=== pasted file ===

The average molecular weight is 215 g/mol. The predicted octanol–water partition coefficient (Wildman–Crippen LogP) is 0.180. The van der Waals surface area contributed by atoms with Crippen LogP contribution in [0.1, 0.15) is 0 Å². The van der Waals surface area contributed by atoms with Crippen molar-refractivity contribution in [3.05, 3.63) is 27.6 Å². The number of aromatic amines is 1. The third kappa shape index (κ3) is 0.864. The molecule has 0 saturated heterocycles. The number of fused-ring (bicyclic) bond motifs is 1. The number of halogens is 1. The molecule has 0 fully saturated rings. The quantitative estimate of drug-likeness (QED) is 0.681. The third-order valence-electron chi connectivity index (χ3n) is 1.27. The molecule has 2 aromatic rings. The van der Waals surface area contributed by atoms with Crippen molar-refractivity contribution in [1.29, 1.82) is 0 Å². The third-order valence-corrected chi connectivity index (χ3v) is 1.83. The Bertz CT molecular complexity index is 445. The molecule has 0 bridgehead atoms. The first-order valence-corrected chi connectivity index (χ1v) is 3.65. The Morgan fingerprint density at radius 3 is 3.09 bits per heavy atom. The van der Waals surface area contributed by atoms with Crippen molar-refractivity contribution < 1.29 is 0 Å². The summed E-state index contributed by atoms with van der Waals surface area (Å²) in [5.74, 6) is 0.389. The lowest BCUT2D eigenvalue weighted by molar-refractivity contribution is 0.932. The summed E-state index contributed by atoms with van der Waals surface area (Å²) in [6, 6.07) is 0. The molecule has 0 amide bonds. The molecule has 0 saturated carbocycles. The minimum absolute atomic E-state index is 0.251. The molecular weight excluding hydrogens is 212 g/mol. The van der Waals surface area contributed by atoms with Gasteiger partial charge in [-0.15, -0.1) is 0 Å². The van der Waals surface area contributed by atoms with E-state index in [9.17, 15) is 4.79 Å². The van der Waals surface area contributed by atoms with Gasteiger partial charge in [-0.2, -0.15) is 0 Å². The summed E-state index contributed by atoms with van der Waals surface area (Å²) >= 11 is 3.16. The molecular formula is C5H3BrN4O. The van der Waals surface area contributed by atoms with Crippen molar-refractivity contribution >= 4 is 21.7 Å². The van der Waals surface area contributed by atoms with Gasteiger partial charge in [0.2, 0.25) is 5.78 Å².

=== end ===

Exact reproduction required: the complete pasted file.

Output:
The average molecular weight is 215 g/mol. The predicted octanol–water partition coefficient (Wildman–Crippen LogP) is 0.180. The van der Waals surface area contributed by atoms with Crippen LogP contribution in [0.1, 0.15) is 0 Å². The van der Waals surface area contributed by atoms with Crippen molar-refractivity contribution in [3.05, 3.63) is 27.6 Å². The number of aromatic amines is 1. The third kappa shape index (κ3) is 0.864. The molecule has 0 saturated heterocycles. The number of fused-ring (bicyclic) bond motifs is 1. The number of halogens is 1. The molecule has 0 fully saturated rings. The quantitative estimate of drug-likeness (QED) is 0.681. The third-order valence-electron chi connectivity index (χ3n) is 1.27. The molecule has 2 aromatic rings. The van der Waals surface area contributed by atoms with Crippen molar-refractivity contribution in [1.29, 1.82) is 0 Å². The third-order valence-corrected chi connectivity index (χ3v) is 1.83. The Bertz CT molecular complexity index is 445. The molecule has 0 bridgehead atoms. The first-order valence-corrected chi connectivity index (χ1v) is 3.65. The Morgan fingerprint density at radius 3 is 3.09 bits per heavy atom. The van der Waals surface area contributed by atoms with Crippen molar-refractivity contribution < 1.29 is 0 Å². The summed E-state index contributed by atoms with van der Waals surface area (Å²) in [5.74, 6) is 0.389. The lowest BCUT2D eigenvalue weighted by molar-refractivity contribution is 0.932. The summed E-state index contributed by atoms with van der Waals surface area (Å²) in [6, 6.07) is 0. The molecule has 0 amide bonds. The molecule has 0 saturated carbocycles. The minimum absolute atomic E-state index is 0.251. The molecular weight excluding hydrogens is 212 g/mol. The van der Waals surface area contributed by atoms with Gasteiger partial charge in [-0.15, -0.1) is 0 Å². The van der Waals surface area contributed by atoms with E-state index in [9.17, 15) is 4.79 Å². The van der Waals surface area contributed by atoms with Gasteiger partial charge in [-0.2, -0.15) is 0 Å². The summed E-state index contributed by atoms with van der Waals surface area (Å²) >= 11 is 3.16. The molecular formula is C5H3BrN4O. The van der Waals surface area contributed by atoms with Crippen molar-refractivity contribution >= 4 is 21.7 Å². The van der Waals surface area contributed by atoms with Gasteiger partial charge in [0.2, 0.25) is 5.78 Å².